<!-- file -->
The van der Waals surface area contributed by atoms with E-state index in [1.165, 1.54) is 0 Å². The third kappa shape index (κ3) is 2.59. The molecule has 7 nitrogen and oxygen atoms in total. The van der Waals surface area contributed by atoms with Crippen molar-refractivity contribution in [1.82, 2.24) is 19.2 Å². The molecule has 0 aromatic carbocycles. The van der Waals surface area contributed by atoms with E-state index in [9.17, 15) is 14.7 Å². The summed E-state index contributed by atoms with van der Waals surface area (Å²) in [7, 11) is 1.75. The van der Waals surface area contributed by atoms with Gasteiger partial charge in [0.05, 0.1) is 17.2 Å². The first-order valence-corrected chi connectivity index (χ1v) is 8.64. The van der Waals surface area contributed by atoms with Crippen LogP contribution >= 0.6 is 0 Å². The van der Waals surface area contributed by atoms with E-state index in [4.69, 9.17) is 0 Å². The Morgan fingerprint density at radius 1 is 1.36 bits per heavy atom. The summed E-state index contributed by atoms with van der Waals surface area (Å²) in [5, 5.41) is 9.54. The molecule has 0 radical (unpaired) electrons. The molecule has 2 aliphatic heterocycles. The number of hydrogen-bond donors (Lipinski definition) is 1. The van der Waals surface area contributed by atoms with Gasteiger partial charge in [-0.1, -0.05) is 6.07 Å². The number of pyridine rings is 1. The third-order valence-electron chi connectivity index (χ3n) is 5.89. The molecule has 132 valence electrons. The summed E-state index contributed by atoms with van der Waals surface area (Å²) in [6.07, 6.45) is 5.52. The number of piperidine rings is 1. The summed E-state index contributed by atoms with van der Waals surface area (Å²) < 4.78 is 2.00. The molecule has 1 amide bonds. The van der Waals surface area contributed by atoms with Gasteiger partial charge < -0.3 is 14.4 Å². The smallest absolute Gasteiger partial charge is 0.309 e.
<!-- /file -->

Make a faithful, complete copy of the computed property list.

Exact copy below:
The van der Waals surface area contributed by atoms with E-state index in [1.165, 1.54) is 0 Å². The third kappa shape index (κ3) is 2.59. The molecule has 7 nitrogen and oxygen atoms in total. The van der Waals surface area contributed by atoms with Crippen molar-refractivity contribution in [1.82, 2.24) is 19.2 Å². The molecule has 0 aromatic carbocycles. The van der Waals surface area contributed by atoms with E-state index in [9.17, 15) is 14.7 Å². The summed E-state index contributed by atoms with van der Waals surface area (Å²) in [7, 11) is 1.75. The van der Waals surface area contributed by atoms with Gasteiger partial charge in [0.05, 0.1) is 17.2 Å². The first-order valence-corrected chi connectivity index (χ1v) is 8.64. The van der Waals surface area contributed by atoms with Crippen LogP contribution >= 0.6 is 0 Å². The van der Waals surface area contributed by atoms with E-state index in [4.69, 9.17) is 0 Å². The Morgan fingerprint density at radius 1 is 1.36 bits per heavy atom. The summed E-state index contributed by atoms with van der Waals surface area (Å²) in [5, 5.41) is 9.54. The molecule has 0 radical (unpaired) electrons. The molecule has 2 aliphatic heterocycles. The number of hydrogen-bond donors (Lipinski definition) is 1. The van der Waals surface area contributed by atoms with Gasteiger partial charge in [-0.1, -0.05) is 6.07 Å². The number of pyridine rings is 1. The third-order valence-electron chi connectivity index (χ3n) is 5.89. The molecule has 132 valence electrons. The summed E-state index contributed by atoms with van der Waals surface area (Å²) in [6.07, 6.45) is 5.52. The number of piperidine rings is 1. The summed E-state index contributed by atoms with van der Waals surface area (Å²) < 4.78 is 2.00. The molecule has 1 amide bonds. The van der Waals surface area contributed by atoms with Gasteiger partial charge < -0.3 is 14.4 Å². The smallest absolute Gasteiger partial charge is 0.309 e.